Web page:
Figure 2(a) and Figure 2(b) show the impedance complex plane plot, Z*, for SPS BMT pellets annealing for 4 and 24 h. As we can see, the impedance spectroscopy (IS) present a semi-circular with non-zero intercept on the Z' xis at high frequencies. Both of the impedance data can be ideally described by parallel resistor-capacitor circuit (resistor, R and capacitor, C) elements, as seen
Figure 2. Impedance complex plane plot, Z* at ~300 K for sample of (a) SPS-BMT-4h and (b) SPS-BMT-24 h. (c) shows the appropriate equivalent electric circuits; (d) and (e) show an expanded view of complex impedance (solid black squares) and fitting plots (solid red line) of the high frequency data close to the origin for SPS-BMT-4h and SPS-BMT-24 h, respectively.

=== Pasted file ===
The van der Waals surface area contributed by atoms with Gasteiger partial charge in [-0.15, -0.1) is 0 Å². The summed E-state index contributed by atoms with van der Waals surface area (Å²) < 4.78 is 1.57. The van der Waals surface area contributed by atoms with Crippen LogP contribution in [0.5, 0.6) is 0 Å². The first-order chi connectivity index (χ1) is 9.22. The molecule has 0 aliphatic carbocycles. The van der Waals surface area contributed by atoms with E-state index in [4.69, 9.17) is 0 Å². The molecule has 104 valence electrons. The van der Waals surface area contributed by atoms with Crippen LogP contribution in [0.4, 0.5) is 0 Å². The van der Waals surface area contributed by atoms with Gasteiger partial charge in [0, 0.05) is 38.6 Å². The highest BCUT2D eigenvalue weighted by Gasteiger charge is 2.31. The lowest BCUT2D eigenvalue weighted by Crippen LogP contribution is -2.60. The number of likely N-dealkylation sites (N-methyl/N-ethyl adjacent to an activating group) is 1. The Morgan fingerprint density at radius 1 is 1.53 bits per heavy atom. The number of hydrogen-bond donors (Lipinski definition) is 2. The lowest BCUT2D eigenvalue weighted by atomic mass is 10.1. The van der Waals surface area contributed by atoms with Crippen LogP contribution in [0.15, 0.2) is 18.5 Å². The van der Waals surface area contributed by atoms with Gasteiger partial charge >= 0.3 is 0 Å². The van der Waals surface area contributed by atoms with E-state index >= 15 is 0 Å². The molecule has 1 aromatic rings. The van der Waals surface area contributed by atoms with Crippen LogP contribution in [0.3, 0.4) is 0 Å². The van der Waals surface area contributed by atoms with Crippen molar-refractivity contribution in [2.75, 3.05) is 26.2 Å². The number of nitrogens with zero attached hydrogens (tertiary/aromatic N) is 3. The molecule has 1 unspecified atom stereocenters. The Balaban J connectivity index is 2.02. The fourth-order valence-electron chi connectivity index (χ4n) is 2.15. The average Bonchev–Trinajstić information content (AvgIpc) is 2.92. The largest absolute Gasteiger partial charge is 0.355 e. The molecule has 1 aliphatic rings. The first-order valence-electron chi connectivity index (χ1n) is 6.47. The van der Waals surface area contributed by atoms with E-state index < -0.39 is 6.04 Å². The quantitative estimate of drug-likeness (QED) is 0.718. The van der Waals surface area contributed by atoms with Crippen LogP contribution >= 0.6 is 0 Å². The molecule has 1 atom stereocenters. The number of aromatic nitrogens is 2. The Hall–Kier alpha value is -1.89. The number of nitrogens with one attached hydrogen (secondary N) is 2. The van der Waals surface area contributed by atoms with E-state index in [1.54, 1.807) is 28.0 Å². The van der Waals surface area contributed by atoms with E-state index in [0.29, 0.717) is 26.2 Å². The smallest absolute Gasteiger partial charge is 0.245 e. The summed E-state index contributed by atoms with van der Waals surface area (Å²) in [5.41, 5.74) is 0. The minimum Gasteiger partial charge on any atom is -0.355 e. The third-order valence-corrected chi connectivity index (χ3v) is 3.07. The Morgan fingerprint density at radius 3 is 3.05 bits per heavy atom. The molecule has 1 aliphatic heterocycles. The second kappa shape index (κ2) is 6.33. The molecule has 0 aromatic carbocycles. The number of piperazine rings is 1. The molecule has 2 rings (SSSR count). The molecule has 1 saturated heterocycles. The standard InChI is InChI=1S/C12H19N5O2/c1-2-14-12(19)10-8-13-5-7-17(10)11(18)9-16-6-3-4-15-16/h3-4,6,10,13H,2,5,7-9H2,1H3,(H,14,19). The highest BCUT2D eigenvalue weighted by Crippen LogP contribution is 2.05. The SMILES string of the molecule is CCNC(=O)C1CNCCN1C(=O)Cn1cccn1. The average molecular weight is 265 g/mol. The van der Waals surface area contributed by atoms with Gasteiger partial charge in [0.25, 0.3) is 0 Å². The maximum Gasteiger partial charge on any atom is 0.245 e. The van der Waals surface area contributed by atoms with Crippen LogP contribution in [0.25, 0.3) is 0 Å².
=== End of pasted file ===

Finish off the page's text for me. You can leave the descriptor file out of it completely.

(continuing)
in Figure 2(c). One RC element refers to the semiconducting grains. Based on the linear fit results, the resistivity of semiconducting grains is ~2.27 KΩ∙cm and 1.09 KΩ∙cm for the sample of SPS-BMT-4 h and SPS-BMT-24 h, respectively. The other RC element refers to the “leaky” grain boundary (GB) regions, which give rise to the large arc of ~1.05 MΩ∙cm and 0.29 MΩ∙cm for pellets annealed at 4 and 24 h, respectively. The semiconducting grains maybe oxygen stoichiometric and exhibit intrinsic semiconductivity, which also be found in the CaCu3Mn4O12 . Based on the oxygen-stoichiometric model, an electrically insulating secondary phase existed at the grain boundaries.